The Increase In Game Price Has Left Me Skipping Games

April 29, 2021

For much of my gaming childhood and adolescence I bought games months after release. My family wasn’t exactly wealthy, so I became used to waiting for games to drop in price or I’d heavily consider how long a game was before buying. As I got a little older, I moved to importing games. Exorbitant prices in Australia combined with favourable exchange rates meant that importing from the USA and UK was the cheapest way to buy games. I became accustomed to buying more games earlier, finally getting to part of a game’s release zeitgeist. Now, as game prices have suddenly rocketed up in Australia, I find myself once again waiting months after release to buy games.

One of the big reasons I used to wait for a game to release was due to their initial high price tag. During the PS3 and Xbox 360 generation, it wasn’t uncommon for a game to retail at $109.95 AUD. For someone that had only recently started working part time, a single game could easily cost me the equivalent of two shifts worth of pay. So, I had to wait as long as possible to get the most bang for my buck. After the GFC hit, the Australian dollar basically reached parity with the US Dollar. This meant that those games I would have paid $109.95 for here was basically costing me $60 AUD plus shipping.

As you can imagine, I shifted almost all of my game purchases to imports, going so far as to buy a US 3DS at launch due to its region locking. While I regularly had to wait a week or two after launch for a game to arrive, it was still much sooner than the six-plus months I had waited before. I could join in on forum conversations about new games in a way I hadn’t been able to before and it was amazing.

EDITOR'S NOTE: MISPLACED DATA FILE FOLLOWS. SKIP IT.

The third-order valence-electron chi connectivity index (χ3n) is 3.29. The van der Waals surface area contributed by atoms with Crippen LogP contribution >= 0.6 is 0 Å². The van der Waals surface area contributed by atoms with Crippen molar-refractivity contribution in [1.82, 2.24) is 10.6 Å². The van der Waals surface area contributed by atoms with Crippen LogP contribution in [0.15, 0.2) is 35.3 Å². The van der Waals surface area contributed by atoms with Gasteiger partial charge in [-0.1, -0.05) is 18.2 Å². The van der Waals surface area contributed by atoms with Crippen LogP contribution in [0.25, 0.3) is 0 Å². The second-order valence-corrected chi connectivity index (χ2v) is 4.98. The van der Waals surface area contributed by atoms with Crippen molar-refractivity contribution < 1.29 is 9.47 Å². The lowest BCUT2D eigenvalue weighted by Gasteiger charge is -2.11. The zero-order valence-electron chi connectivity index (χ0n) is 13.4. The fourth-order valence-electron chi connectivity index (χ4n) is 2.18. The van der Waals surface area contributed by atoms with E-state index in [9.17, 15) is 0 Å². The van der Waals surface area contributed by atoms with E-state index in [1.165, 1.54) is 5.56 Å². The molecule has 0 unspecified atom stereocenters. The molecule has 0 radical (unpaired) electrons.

Jump forward a decade and the price of games in Australia had actually decreased. The retail price for a game was now $99.95 and retailers frequently dropped prices to $69-$79 on launch day. I didn’t need to import anymore, as buying a game in Australia at launch was now the cheapest option. I picked up plenty of games early on now, knowing that between the price decreases, and my own increased income over the years, meant that a bust wasn’t the end of the world. I started taking more risks, picking up genres or game that looked interesting but that I’d previously skipped over because I wasn’t sure. My horizons were expanding.

Cut to today. My PlayStation 5 has been under-utilised, I’m desperately looking for a new exclusive to play on it and there’s one releasing this week. Returnal looks interesting. I’m not a massive fan of rogue likes, but the sci-fi themes looks right up my alley, and so maybe this could be the game to turn me on the genre. Then I see the price tag: $124.95 AUD or $97.44 USD including tax. Checking for cheaper prices online, the lowest price I can find is on Amazon at $106 AUD ($82 USD). Last generation, an equivalent game would have been $79 ($61 USD) at most.

Returnal key art

Suddenly, I’m not so sure on picking it up. Sure, I want a new game to play, but do I really want to spend over $100 on a game I’m probably 60/40 on? With the shift in game prices the conversation has moved from, “Hey, I’ll give this a shot,” to, “Do I really need to try this out right now?”. I imagine that there are many others out there that feel the same way.

What does this mean in the grand scheme of things? The increasing price of games simply means I’ll play less of them. I’ll buy fewer games and so fewer developers and publishers will end up with my money. In a time where publishers are reporting record profits, wage growth is decreasing and cost of living seems to be increasing, this all just feels like a massive cash grab. Sure, there are no doubt some smaller developers who could absolutely use the extra revenue as development costs increase, but the Activisions and Sonys of the world certainly don’t. Will my reticence to buy games shift their opinion and lead to prices decreasing again? Probably not. At the end of the day, the line has now been shifted and I’ll simply reach over in pursuit of a new game less often.